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Technical Paper Round-Up: July 5

Hertzbleed remote timing attack; tile-based multi-core RISC-V; gradient-based neuromorphic learning; flip-chip DBR laser; synaptic transistors; UC Berkeley laser; quantum dots; crypto engines; emulator for QFT

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New technical papers added to Semiconductor Engineering’s library this week.

Technical Paper Research Organizations
Hertzbleed: Turning Power Side-Channel Attacks Into Remote Timing Attacks on x86 UT Austin, University of Illinois Urbana-Champaign (UIUC) and University of Washington
AGILER: An Adaptive Heterogeneous Tile-Based Many-Core Architecture for RISC-V Processors TU Dresden
Gradient-based Neuromorphic Learning on Dynamical RRAM Arrays IEEE researchers
Hybrid silicon photonics DBR laser based on flip-chip integration of GaSb amplifiers and µm-scale SOI waveguides Tampere University (Finland)
Synaptic transistors with a memory time tunability over seven orders of magnitude University of Manchester (UK) and Shandong Technology Center of Nanodevices and Integration, School of Microelectronics, Shandong University, China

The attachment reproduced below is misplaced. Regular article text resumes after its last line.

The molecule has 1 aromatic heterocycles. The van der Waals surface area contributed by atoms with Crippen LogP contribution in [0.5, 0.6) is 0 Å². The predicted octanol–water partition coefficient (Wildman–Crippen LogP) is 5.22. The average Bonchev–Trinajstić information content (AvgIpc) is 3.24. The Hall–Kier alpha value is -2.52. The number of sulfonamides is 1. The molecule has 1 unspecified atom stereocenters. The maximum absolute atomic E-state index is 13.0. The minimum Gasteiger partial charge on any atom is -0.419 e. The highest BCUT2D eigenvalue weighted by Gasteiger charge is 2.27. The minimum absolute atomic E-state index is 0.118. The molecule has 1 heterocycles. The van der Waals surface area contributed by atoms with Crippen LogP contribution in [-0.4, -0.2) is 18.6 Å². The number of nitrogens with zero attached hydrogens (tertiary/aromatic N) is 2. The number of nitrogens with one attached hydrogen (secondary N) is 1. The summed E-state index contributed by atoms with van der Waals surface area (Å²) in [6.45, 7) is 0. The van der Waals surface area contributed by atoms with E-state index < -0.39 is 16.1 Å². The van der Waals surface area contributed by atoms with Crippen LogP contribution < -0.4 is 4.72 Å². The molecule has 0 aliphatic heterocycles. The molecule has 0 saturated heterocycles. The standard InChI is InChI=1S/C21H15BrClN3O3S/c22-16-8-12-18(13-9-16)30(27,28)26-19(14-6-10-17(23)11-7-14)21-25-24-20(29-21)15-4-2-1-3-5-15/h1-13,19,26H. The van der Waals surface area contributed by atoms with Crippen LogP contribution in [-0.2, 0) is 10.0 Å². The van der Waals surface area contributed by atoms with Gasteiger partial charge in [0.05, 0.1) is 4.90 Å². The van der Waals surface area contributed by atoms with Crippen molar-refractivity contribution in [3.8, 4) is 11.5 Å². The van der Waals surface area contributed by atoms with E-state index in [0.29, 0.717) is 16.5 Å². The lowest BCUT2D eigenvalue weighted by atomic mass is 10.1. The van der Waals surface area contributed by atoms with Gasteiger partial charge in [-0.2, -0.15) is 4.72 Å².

Scalable single-mode surface emitting laser via open-Dirac singularities U.C. Berkeley
Multi-functional multi-gate one-transistor process-in-memory electronics with foundry processing and footprint reduction Ningbo Institute of Materials Technology and Engineering (Chinese Academy of Sciences), Center of Materials Science and Optoelectronics Engineering (University of Chinese Academy of Sciences), Shanghai Institute of Microsystem and Information Technology (Chinese Academy of Sciences), UNSW Australia and Fudan University
The functions of a reservoir offset voltage applied to physically defined p-channel Si quantum dots Tokyo Institute of Technology and Device Technology Research Institute (D-Tech), National Institute of Advanced Industrial Science and Technology (AIST)
A Scalable Emulator for Quantum Fourier Transform Using Multiple-FPGAs With High-Bandwidth-Memory Tohoku University in Japan
All-in-one, bio-inspired, and low-power crypto engines for near-sensor security based on two-dimensional memtransistors Penn State University

Semiconductor Engineering is in the process of building this library of research papers. Please send suggestions (via comments section below) for what else you’d like us to incorporate. If you have research papers you are trying to promote, we will review them to see if they are a good fit for our global audience. At a minimum, papers need to be well researched and documented, relevant to the semiconductor ecosystem, and free of marketing bias. There is no cost involved for us posting links to papers.



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